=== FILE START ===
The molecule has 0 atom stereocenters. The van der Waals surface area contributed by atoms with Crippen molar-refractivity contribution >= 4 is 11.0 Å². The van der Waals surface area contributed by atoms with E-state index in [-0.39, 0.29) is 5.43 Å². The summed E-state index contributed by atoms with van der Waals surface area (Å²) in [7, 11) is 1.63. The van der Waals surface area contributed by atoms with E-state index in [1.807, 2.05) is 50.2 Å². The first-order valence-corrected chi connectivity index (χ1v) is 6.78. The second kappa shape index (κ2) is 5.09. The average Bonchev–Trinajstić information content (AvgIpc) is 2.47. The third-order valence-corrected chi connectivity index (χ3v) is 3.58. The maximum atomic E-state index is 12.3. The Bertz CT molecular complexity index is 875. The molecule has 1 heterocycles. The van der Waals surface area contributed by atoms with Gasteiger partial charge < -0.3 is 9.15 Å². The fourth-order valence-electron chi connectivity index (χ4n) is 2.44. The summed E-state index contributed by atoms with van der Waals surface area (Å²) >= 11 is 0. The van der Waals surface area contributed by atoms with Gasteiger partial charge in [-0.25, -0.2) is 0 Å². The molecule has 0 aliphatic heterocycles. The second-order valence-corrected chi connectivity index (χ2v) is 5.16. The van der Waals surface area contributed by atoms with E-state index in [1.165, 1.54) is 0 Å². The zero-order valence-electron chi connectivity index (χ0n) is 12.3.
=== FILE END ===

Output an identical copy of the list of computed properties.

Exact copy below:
The molecule has 0 atom stereocenters. The van der Waals surface area contributed by atoms with Crippen molar-refractivity contribution >= 4 is 11.0 Å². The van der Waals surface area contributed by atoms with E-state index in [-0.39, 0.29) is 5.43 Å². The summed E-state index contributed by atoms with van der Waals surface area (Å²) in [7, 11) is 1.63. The van der Waals surface area contributed by atoms with E-state index in [1.807, 2.05) is 50.2 Å². The first-order valence-corrected chi connectivity index (χ1v) is 6.78. The second kappa shape index (κ2) is 5.09. The average Bonchev–Trinajstić information content (AvgIpc) is 2.47. The third-order valence-corrected chi connectivity index (χ3v) is 3.58. The maximum atomic E-state index is 12.3. The Bertz CT molecular complexity index is 875. The molecule has 1 heterocycles. The van der Waals surface area contributed by atoms with Gasteiger partial charge < -0.3 is 9.15 Å². The fourth-order valence-electron chi connectivity index (χ4n) is 2.44. The summed E-state index contributed by atoms with van der Waals surface area (Å²) >= 11 is 0. The van der Waals surface area contributed by atoms with Gasteiger partial charge in [-0.25, -0.2) is 0 Å². The molecule has 0 aliphatic heterocycles. The second-order valence-corrected chi connectivity index (χ2v) is 5.16. The van der Waals surface area contributed by atoms with E-state index in [1.165, 1.54) is 0 Å². The zero-order valence-electron chi connectivity index (χ0n) is 12.3.